Why climate action will require both societal and behavioural change to be effective
24 February 2022
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Welcome back to Fix the Planet. Last week the newsletter took a break while I was in Germany’s Ahr valley reporting on the aftermath of last year’s devastating floods in the region. The flooding was exactly the sort of climate impact that the Intergovernmental Panel on Climate Change (IPCC) is expected to warn about in a landmark report due out on Monday. You can read my report on the Ahr valley here.
Today’s newsletter, however, is about climate solutions, not impacts and adaptations. I often focus on technofixes, energy innovation and big bits of hardware, from battery-powered planes and unusual new forms of energy storage to mini nuclear plants and tidal power.
But as the UK’s Climate Change Committee has made clear, 62 per cent of the measures needed to meet the country’s net zero goal will require some form of behaviour or societal change: from diet shifts to overhauls in how we heat our homes. That’s why this week I spoke to Patrick Devine-Wright at the University of Exeter, UK, about the role the social sciences have to play in hitting net zero.
How can social sciences help cut our emissions?
Earlier this month, the UK government funded a new £6.25 million climate and environment social science programme, headed by Devine-Wright. One of the project’s key aims will be to help researchers from different disciplines, such as geographers and psychologists, work in a more interdisciplinary manner, and prevent social scientists being siloed off from engineers and other players. “In the new landscape of big, complex problems like climate change, single disciplines are unlikely to tackle the problem,” says Devine-Wright. A key sign that social sciences are coming to the forefront of climate action will arrive in early April with another big report from the IPCC, titled Mitigation of Climate Change. For the first time the report will include a social sciences chapter.
Is the UK doing enough to encourage the behaviour change needed to reach net zero?
In the scholarly world, the UK is doing “really well”, says Devine-Wright, because it’s home globally recognised experts on behaviour change, such as Lorraine Whitmarsh at the Centre for Climate Change and Social Transformations. In the political world, he says the risk is behaviour change sounds like telling people what to do. “It requires a lot of fairly courageous leadership in opening up spaces for conversation with society about things that up to now people have taken for granted, like eating beef whenever you want and flying to another country for a weekend because you can and it’s affordable,” he says.
Social science disciplines like political science and sociology can help with those conversations, he says, citing the way local authorities have emulated a recent national “citizen’s assembly”, called Climate Assembly UK. But he says those efforts need to be scaled up, and the government needs to talk about behaviour change and the social sciences with the same level of ambition as it does about hydrogen and carbon capture and storage. “Technologies on their own are not going to solve the problem, they have to be embedded in a societal context,” he says. “That narrow technocentric perspective is something social scientists would like to address and critique.” Devine-Wright isn’t alone on this. Patrick Vallance, chief scientific adviser to the UK government, has said that the country needs more action on behaviour change.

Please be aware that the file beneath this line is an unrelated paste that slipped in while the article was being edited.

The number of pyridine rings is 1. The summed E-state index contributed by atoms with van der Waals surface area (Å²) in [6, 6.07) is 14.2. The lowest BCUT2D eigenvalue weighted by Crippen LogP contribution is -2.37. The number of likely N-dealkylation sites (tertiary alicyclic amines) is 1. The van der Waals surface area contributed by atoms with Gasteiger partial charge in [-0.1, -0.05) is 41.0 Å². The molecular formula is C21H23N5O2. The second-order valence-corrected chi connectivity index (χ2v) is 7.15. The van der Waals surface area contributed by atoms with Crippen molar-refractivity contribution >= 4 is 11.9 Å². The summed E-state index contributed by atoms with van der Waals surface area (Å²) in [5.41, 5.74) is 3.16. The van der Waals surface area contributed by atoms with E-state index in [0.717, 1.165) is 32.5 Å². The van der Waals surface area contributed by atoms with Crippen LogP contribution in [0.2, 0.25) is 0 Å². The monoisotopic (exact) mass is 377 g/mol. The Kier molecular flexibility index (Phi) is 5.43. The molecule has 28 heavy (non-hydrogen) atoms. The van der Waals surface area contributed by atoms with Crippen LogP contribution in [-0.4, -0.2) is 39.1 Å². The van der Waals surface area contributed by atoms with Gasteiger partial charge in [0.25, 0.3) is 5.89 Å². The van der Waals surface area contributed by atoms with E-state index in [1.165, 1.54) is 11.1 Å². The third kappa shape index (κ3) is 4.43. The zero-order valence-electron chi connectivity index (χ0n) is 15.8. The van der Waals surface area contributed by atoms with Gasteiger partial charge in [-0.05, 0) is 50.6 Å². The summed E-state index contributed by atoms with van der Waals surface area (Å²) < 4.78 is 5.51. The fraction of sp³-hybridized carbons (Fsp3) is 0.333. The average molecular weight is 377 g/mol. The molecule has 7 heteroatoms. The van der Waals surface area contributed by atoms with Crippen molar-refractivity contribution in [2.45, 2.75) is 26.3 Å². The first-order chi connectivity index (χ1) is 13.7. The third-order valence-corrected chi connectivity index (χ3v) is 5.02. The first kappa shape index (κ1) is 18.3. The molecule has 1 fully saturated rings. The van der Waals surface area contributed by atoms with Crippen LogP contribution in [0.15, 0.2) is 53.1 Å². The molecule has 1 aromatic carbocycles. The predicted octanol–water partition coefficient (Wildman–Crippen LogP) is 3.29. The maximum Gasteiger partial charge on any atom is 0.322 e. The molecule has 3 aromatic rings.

The UK government has said no one will be forced to make changes such as scrapping their existing car. Is that the right approach?
The government is lagging behind the public when it comes to environmental changes, says Devine-Wright: “The degree of societal support for curbs on flying or restrictions on meat-eating is surprisingly high. I’m not sure that that message has got through to government yet.” For example, pre-pandemic, two-thirds of UK adults thought the amount people fly should be reined in to tackle climate change. “If you look at the research findings, people recognise there’s a need for transformation,” says Devine-Wright, but politicians don’t seem keen to go there yet. The UK government last year briefly published a plan for curbing flying and changing diets, noting “significant behaviour change” is needed to cut emissions. It was then swiftly deleted.
Is enough effort being made to convey the “why” behind the behaviour changes needed? And what are the best motivations to encourage people to change?
“We have clarity on the [climate] targets for 2050, but not on the narrative [for why],” says Devine-Wright. He says the onus is on policymakers to come up with them. Devine-Wright says research shows that narratives around not wasting things – such as food and energy – “really land” with people. Others include stressing the cost of inaction on climate change, and side benefits such as streets being less polluted and congested.
What are the thorniest issues that social scientists might be able to help solve?
Eating less meat and more plant-based food is a crucial change, says Devine-Wright. But doing that will require bigger conversations with landowners and farmers, as well as with local people about what sort of landscapes they want – fields of miscanthus being grown to burn in power stations, or farmland being rewilded and more food imported. With flying, he says in the absence of any serious low-carbon technologies, the key issue is working out how to fairly distribute the flights that are taken. A frequent flyer levy has been posited by some as a way to tackle the fact that an “elite minority” are responsible for most flights (2 per cent of people take half of all France’s flights, for example), but it remains to be seen whether politicians can be convinced.
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